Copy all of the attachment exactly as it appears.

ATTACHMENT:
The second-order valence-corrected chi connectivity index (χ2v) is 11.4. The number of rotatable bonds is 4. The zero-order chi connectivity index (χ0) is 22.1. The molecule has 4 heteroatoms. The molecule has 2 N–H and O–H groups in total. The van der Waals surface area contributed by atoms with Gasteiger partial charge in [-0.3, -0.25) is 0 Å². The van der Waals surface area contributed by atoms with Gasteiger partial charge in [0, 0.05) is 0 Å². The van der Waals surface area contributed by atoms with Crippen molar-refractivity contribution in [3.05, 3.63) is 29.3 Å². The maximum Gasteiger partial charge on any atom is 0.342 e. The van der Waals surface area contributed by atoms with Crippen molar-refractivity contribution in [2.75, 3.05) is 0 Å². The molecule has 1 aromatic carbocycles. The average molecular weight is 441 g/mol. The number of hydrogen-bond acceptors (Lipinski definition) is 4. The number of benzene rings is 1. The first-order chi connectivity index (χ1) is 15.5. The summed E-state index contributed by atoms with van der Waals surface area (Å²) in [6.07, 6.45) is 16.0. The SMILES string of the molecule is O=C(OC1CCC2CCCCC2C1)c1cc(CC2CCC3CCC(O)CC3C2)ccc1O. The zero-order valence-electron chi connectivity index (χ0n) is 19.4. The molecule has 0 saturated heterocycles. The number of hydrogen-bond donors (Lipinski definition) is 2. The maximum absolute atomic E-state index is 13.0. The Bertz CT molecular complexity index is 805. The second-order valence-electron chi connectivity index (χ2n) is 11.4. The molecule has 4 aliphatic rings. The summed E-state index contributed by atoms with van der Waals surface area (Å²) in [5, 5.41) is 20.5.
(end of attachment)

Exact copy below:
The second-order valence-corrected chi connectivity index (χ2v) is 11.4. The number of rotatable bonds is 4. The zero-order chi connectivity index (χ0) is 22.1. The molecule has 4 heteroatoms. The molecule has 2 N–H and O–H groups in total. The van der Waals surface area contributed by atoms with Gasteiger partial charge in [-0.3, -0.25) is 0 Å². The van der Waals surface area contributed by atoms with Gasteiger partial charge in [0, 0.05) is 0 Å². The van der Waals surface area contributed by atoms with Crippen molar-refractivity contribution in [3.05, 3.63) is 29.3 Å². The maximum Gasteiger partial charge on any atom is 0.342 e. The van der Waals surface area contributed by atoms with Crippen molar-refractivity contribution in [2.75, 3.05) is 0 Å². The molecule has 1 aromatic carbocycles. The average molecular weight is 441 g/mol. The number of hydrogen-bond acceptors (Lipinski definition) is 4. The number of benzene rings is 1. The first-order chi connectivity index (χ1) is 15.5. The summed E-state index contributed by atoms with van der Waals surface area (Å²) in [6.07, 6.45) is 16.0. The SMILES string of the molecule is O=C(OC1CCC2CCCCC2C1)c1cc(CC2CCC3CCC(O)CC3C2)ccc1O. The zero-order valence-electron chi connectivity index (χ0n) is 19.4. The molecule has 0 saturated heterocycles. The number of hydrogen-bond donors (Lipinski definition) is 2. The maximum absolute atomic E-state index is 13.0. The Bertz CT molecular complexity index is 805. The second-order valence-electron chi connectivity index (χ2n) is 11.4. The molecule has 4 aliphatic rings. The summed E-state index contributed by atoms with van der Waals surface area (Å²) in [5, 5.41) is 20.5.